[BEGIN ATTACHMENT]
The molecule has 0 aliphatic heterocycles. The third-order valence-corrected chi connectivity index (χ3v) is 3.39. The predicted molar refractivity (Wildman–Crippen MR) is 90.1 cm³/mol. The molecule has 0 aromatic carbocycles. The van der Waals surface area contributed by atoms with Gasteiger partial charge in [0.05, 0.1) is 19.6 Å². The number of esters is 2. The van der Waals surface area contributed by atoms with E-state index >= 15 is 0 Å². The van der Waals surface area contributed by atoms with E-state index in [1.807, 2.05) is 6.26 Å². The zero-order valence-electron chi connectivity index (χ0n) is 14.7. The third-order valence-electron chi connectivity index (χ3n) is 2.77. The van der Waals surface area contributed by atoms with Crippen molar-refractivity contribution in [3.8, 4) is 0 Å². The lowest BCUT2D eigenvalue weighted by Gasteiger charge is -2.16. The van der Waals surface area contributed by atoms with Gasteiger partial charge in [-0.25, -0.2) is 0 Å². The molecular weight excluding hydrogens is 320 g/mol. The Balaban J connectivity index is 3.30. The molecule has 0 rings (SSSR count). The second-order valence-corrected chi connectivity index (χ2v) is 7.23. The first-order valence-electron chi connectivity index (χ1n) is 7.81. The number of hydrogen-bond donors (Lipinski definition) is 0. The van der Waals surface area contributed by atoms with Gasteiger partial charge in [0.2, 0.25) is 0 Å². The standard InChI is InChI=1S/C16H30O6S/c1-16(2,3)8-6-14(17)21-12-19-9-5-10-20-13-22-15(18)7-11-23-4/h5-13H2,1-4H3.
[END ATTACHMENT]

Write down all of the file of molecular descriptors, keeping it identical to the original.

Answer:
The molecule has 0 aliphatic heterocycles. The third-order valence-corrected chi connectivity index (χ3v) is 3.39. The predicted molar refractivity (Wildman–Crippen MR) is 90.1 cm³/mol. The molecule has 0 aromatic carbocycles. The van der Waals surface area contributed by atoms with Gasteiger partial charge in [0.05, 0.1) is 19.6 Å². The number of esters is 2. The van der Waals surface area contributed by atoms with E-state index >= 15 is 0 Å². The van der Waals surface area contributed by atoms with E-state index in [1.807, 2.05) is 6.26 Å². The zero-order valence-electron chi connectivity index (χ0n) is 14.7. The third-order valence-electron chi connectivity index (χ3n) is 2.77. The van der Waals surface area contributed by atoms with Crippen molar-refractivity contribution in [3.8, 4) is 0 Å². The lowest BCUT2D eigenvalue weighted by Gasteiger charge is -2.16. The van der Waals surface area contributed by atoms with Gasteiger partial charge in [-0.25, -0.2) is 0 Å². The molecular weight excluding hydrogens is 320 g/mol. The Balaban J connectivity index is 3.30. The molecule has 0 rings (SSSR count). The second-order valence-corrected chi connectivity index (χ2v) is 7.23. The first-order valence-electron chi connectivity index (χ1n) is 7.81. The number of hydrogen-bond donors (Lipinski definition) is 0. The van der Waals surface area contributed by atoms with Gasteiger partial charge in [0.2, 0.25) is 0 Å². The standard InChI is InChI=1S/C16H30O6S/c1-16(2,3)8-6-14(17)21-12-19-9-5-10-20-13-22-15(18)7-11-23-4/h5-13H2,1-4H3.